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Where there’s a will there’s a way? Dealing with ambiguity in wills

Feb 26, 2024 | Uncategorised

In the case of Hawken v Jelbert & Anor (2022), the court had to decide whether a man had left his partner a bungalow. The will included a plan of his property with a shaded area that was meant to show the extent of the gift. However, a parking area just beyond the property’s garden was left unshaded.

This led to a dispute between the man’s partner and his son. Did the inheritance include the unshaded area?

This is a classic example of how an ambiguity in a will can lead to a legal dispute after the testator’s death. When writing a will, words matter.

You don’t need a solicitor to write a will. But a key benefit of getting a solicitor’s help is that they’ll be eagle-eyed with regard to ambiguity. They know that ambiguity in wills can lead at best to costly legal disputes and at worst to an invalid document – so a good lawyer will do all they can to ensure there’s no room for dispute.

Homemade wills, by contrast, are sometimes prey to ambiguity. To take a simple example, if you say that you leave your jewellery to your “family”, does that include cousins or just close family?

It may not seem like a big deal. But an ambiguity like this can create bad blood, especially at a time of grieving.

Before we explore the topic further, it’s important to make a distinction between the testator and the will writer. The testator is the subject of the will. The will writer could be the testator or a legal professional who writes it for them.

How can you deal with ambiguity in a will?

It depends. If all the concerned parties can agree on an interpretation, a deed of variation can be prepared. This officialises the interpretation and clears up the ambiguity.

Alternatively, you can get a solicitor to provide a written opinion as to what was intended by the ambiguity. The court will then make a decision based on the solicitor’s opinion.

The executors can make an application to the court, asking them to declare what the words mean and how they should be applied. They will consider the testator’s intentions, the facts that were known to the parties at the time the will was written, and “the natural and ordinary meaning of the word”.

This last phrase is important. The court will ask what the words in the will mean to the person in the street, as well as seek to identify the testator’s intentions. However, they usually can’t supply, omit or change words.

What about mistakes?

Sometimes, testators make mistakes – and sometimes will writers make mistakes for them. This could be because of a secretarial slip or because the legal professional didn’t understand the testator’s intentions.

If it can be demonstrated that the testator was misled or misunderstood by a professional, a claim of negligence can be made. However, if the will was homemade, no rectification can be made.

The case of Tish and others v Olley and others (2018)

In this case, Mr Raymond Tish was a partner at an accountancy firm. At the time of his death, he was divorced from his third wife Amanda, having had two children together, Arabella and Revan.

After the divorce, a consent order stipulated that Raymond should make annual maintenance payments to Amanda of £11,000 per year for each child. But he became ill and left work, meaning he couldn’t afford these payments. He applied to the courts to reduce them.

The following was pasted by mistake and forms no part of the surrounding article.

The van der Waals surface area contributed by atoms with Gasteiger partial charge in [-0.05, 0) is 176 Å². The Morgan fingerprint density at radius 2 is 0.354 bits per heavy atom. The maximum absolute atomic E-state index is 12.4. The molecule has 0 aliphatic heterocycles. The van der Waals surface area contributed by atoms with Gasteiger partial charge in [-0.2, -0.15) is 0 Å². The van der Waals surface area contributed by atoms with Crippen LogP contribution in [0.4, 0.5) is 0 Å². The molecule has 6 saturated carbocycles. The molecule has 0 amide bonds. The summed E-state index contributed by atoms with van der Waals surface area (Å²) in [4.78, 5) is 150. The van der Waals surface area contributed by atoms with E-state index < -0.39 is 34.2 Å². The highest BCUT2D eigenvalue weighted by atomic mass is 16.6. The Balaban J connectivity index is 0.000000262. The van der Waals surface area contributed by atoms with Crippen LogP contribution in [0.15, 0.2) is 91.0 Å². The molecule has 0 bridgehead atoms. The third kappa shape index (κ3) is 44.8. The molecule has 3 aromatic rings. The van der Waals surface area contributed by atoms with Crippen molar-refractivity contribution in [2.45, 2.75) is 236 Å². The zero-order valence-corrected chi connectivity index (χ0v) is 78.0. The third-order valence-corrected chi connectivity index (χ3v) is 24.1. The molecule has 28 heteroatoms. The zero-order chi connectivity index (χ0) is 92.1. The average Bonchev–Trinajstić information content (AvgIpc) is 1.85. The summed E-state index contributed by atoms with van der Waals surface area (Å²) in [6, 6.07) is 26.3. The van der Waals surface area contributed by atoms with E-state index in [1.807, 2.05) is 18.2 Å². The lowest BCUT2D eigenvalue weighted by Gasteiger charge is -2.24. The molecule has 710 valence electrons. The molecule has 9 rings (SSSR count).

His will included an ambiguously worded clause: “I give to my daughter Arabella Camille Tish and my son Revan Elliot Tish as shall survive me free of all taxes maintenance to be paid in relation to the current Court Order as may be amended in time, therefore if the maintenance is reduced then the reduced level can be accounted for”.

What did “the current Court Order” refer to? Was it the consent order made in 2007? Should a consent order be applied after someone’s death? Louise Tish, Raymond’s fourth wife, argued that the clause was invalid because of this ambiguity.

To resolve this issue, the court applied contract principles. This meant that they applied, in Lord Neuberger’s words, both “the natural and ordinary meaning of… words” along with “common sense”.

Common sense, the judge argued, suggests that this clause was intending to make an annual gift of the sums laid out in the 2007 consent order. “It seems to me,” she said, “very implausible that Mr Tish would deliberately include a provision in his will that was in fact a gift of nothing.”

The moral of the story? First, a judge will take common sense into account as well as the surface reading of an ambiguous clause. And second, a well-drafted will wouldn’t have led to this dispute in the first place.

What are the most common ambiguities in wills?

The most common ambiguities in wills are those that make it difficult to identify who the beneficiary is (phrases like “my cousin”, for instance) or which property or asset is being referred to.

What should you do if a will is ambiguous?

If you’re an executor, trustee or beneficiary of a will and there’s an ambiguity that’s causing disagreement, it can be advisable to seek legal advice to resolve the issue as soon as possible.

Will writing isn’t something that most of us like to think about. But an ambiguity in a will can have real-world consequences for your beneficiaries. That’s why it’s important to do the job well – and to review it when your circumstances change.

A solicitor will write the document for you and put it in safekeeping. You can rest assured that your will is free from ambiguities and won’t cause expensive, stressful disagreements down the line.

Are you looking for a will writing service? Do you need a solicitor to help you review a will? At Milners Law, we have a team of trusted probate solicitors who can provide expert inheritance law advice. Get in touch if you’d like to arrange a free consultation.


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